NASA finds heavy rain potential in Tropical Cyclone Blake
NASA's Aqua satellite provided a near visible image and analyzed the cloud top temperatures in Tropical Cyclone Blake, located along the northern coast of Western Australia. Tropical Cyclone Blake is just north of Broome, a coastal town in the Kimberley region of Western Australia.
On January 6, the Australian Bureau of Meteorology posted warnings and watches for Blake. The Warning zone stretches from Cockatoo Island to De Grey. The Watch zone extends from De Grey to Whim Creek, including Port Hedland and extending inland to include Marble Bar and Nullagine.
In addition, there are several community alerts in effect. A Yellow alert is in effect for residents in or near communities from Cockatoo Island to Bidyadanga, including Bidyadanga and Broome but not including Derby, need to take action and get ready to shelter from a cyclone. A Blue alert is in effect for residents in or near communities from Bidyadanga to De Grey, need to prepare for cyclonic weather.
One of the ways NASA researches tropical cyclones is using infrared data that provides temperature information. Cloud top temperatures identify where the strongest storms are located. The stronger the storms, the higher they extend into the troposphere, and they have the colder cloud temperatures.
On Jan. 6 at 12:35 a.m. EST (0535 UTC/1:35 p.m. AWST) NASA's Aqua satellite analyzed Tropical Cyclone Blake's cloud top temperatures using the Atmospheric Infrared Sounder or AIRS instrument. AIRS showed the strongest storms contained cloud top temperatures as cold as or colder than 210 Kelvin (minus 81 degrees Fahrenheit/minus 63.1 degrees Celsius) around the center. NASA research has shown that cloud top temperatures that cold indicate strong storms that have the capability to create heavy rain.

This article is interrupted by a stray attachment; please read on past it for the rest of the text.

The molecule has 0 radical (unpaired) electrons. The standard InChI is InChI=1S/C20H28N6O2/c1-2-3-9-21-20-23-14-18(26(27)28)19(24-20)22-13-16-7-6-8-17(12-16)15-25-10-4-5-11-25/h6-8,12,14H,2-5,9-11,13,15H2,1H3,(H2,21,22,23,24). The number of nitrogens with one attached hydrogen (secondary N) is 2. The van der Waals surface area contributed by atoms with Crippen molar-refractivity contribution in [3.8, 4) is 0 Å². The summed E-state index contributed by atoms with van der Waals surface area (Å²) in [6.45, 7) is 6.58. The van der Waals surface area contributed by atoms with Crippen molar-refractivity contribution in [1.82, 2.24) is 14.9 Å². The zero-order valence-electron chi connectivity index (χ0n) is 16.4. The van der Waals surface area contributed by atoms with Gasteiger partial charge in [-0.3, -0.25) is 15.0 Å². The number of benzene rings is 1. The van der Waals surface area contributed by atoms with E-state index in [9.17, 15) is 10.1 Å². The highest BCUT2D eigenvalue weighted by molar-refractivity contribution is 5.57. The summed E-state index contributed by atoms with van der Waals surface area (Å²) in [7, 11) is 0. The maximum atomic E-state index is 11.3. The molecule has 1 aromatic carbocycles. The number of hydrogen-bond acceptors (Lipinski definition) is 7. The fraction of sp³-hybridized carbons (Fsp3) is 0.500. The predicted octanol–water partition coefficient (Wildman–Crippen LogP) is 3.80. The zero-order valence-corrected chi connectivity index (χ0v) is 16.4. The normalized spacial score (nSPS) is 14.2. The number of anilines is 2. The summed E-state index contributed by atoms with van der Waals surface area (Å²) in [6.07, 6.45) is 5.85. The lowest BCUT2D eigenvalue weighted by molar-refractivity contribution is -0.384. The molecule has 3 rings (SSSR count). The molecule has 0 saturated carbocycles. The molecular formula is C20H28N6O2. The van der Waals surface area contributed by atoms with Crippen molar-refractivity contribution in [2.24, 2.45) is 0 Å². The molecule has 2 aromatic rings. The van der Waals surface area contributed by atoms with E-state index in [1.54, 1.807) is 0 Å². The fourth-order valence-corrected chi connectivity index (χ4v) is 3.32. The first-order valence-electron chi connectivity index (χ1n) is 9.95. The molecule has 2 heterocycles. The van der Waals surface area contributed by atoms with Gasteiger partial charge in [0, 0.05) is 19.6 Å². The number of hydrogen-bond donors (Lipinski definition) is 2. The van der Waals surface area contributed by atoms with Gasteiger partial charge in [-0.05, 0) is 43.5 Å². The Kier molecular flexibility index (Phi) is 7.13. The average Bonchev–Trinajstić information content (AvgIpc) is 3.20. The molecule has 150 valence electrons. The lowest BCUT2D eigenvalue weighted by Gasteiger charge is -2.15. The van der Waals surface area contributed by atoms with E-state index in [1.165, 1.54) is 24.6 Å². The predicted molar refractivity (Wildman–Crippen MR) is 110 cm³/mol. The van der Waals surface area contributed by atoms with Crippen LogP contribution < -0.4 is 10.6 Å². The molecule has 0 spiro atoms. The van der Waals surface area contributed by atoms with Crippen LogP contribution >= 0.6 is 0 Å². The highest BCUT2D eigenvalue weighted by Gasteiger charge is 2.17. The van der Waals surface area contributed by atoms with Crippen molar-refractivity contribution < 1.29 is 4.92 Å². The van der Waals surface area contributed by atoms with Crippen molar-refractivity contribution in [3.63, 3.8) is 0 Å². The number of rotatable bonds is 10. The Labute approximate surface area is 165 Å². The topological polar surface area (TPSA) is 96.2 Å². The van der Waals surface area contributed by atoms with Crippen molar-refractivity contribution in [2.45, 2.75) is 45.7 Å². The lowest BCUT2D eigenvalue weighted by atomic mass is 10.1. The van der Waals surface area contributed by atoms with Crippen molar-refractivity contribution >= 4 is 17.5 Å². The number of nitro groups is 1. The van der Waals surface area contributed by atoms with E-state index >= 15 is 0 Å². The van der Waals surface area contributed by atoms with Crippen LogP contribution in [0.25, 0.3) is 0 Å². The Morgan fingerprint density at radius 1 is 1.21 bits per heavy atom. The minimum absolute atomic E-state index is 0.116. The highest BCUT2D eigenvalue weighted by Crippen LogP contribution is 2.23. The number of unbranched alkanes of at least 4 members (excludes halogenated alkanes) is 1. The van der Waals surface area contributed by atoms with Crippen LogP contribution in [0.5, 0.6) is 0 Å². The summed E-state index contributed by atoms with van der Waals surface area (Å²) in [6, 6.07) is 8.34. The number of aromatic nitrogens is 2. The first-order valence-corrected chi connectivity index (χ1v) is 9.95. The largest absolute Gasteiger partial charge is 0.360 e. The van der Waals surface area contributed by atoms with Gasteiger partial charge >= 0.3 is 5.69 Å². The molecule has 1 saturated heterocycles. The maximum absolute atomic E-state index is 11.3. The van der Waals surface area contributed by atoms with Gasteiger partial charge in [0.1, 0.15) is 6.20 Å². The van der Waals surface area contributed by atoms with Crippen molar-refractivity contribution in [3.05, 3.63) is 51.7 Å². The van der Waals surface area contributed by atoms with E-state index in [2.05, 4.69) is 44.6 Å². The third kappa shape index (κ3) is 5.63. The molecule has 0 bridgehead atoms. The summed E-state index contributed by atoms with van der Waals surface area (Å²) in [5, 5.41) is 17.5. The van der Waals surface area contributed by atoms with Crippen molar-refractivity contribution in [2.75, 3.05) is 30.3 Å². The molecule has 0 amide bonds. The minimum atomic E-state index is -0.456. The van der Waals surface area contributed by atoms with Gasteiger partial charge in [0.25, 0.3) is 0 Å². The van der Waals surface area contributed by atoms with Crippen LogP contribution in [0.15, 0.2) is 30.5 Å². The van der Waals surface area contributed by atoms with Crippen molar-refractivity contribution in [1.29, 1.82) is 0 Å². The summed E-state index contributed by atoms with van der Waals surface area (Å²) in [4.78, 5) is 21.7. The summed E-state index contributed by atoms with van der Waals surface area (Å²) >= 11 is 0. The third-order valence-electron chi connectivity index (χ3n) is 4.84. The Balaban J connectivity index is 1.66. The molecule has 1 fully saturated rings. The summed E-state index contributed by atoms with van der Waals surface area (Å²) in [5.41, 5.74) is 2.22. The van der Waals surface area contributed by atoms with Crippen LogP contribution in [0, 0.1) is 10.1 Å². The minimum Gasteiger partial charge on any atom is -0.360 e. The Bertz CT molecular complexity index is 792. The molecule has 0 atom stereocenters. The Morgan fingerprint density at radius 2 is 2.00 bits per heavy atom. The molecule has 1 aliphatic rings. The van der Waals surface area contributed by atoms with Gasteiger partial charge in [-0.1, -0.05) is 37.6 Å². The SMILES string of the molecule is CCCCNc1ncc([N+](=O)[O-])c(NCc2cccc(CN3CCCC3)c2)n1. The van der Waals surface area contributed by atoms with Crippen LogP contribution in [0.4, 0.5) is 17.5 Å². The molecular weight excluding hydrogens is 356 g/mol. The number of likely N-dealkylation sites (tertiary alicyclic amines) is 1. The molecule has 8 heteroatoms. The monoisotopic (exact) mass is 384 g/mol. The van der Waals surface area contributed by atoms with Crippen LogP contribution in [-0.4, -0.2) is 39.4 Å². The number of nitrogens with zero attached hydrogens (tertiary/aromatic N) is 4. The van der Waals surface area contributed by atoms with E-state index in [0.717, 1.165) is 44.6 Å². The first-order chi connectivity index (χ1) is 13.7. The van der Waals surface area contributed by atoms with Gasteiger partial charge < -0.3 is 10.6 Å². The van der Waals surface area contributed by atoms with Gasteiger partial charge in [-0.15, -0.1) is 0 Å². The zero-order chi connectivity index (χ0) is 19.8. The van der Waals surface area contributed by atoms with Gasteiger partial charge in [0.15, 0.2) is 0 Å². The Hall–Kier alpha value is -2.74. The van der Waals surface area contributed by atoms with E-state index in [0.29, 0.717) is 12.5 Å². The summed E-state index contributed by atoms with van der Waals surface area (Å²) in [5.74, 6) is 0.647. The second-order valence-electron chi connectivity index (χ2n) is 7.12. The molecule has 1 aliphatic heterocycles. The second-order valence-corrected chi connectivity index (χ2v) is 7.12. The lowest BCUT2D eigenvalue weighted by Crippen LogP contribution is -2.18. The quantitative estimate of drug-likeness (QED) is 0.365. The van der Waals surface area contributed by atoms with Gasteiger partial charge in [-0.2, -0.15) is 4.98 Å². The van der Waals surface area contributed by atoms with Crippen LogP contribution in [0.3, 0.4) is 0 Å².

Tropical cyclones do not always have uniform strength, and some sides have stronger sides than others, so knowing where the strongest sides of the storms are located helps forecasters. NASA then provides data to tropical cyclone meteorologists so they can incorporate it in their forecasts. Satellite data has shown that the strongest storms associated with the system is currently confined to the southwestern portion of the circulation, and the Joint Typhoon Warning Center noted the low-level circulation remains robust.
On January 6 at 10 a.m. EST (1500 UTC), the Joint Typhoon Warning Center noted that Blake has maximum sustained winds near 50 knots (48 mph/93 kph). Forecasters believe that Blake has peaked in intensity and after today, it will begin a weakening trend. Blake was centered near 17.7 degrees south latitude and 121.9 degrees east longitude, approximately 32 nautical miles north-northwest of Broome, Australia. Blake has tracked south-southwestward and is forecast to continue moving in that general direction.
Forecasters at JTWC anticipate landfall to the east of Port Hedland between 24 and 26 hours (from Jan. 6 at 10 a.m. EST/1500 UTC). After landfall, the system is expected to continue moving inland and slowly dissipate by 72 hours.
Tropical cyclones are the most powerful weather event on Earth. NASA's expertise in space and scientific exploration contributes to essential services provided to the American people by other federal agencies, such as hurricane weather forecasting.
The AIRS instrument is one of six instruments flying on board NASA's Aqua satellite, launched on May 4, 2002.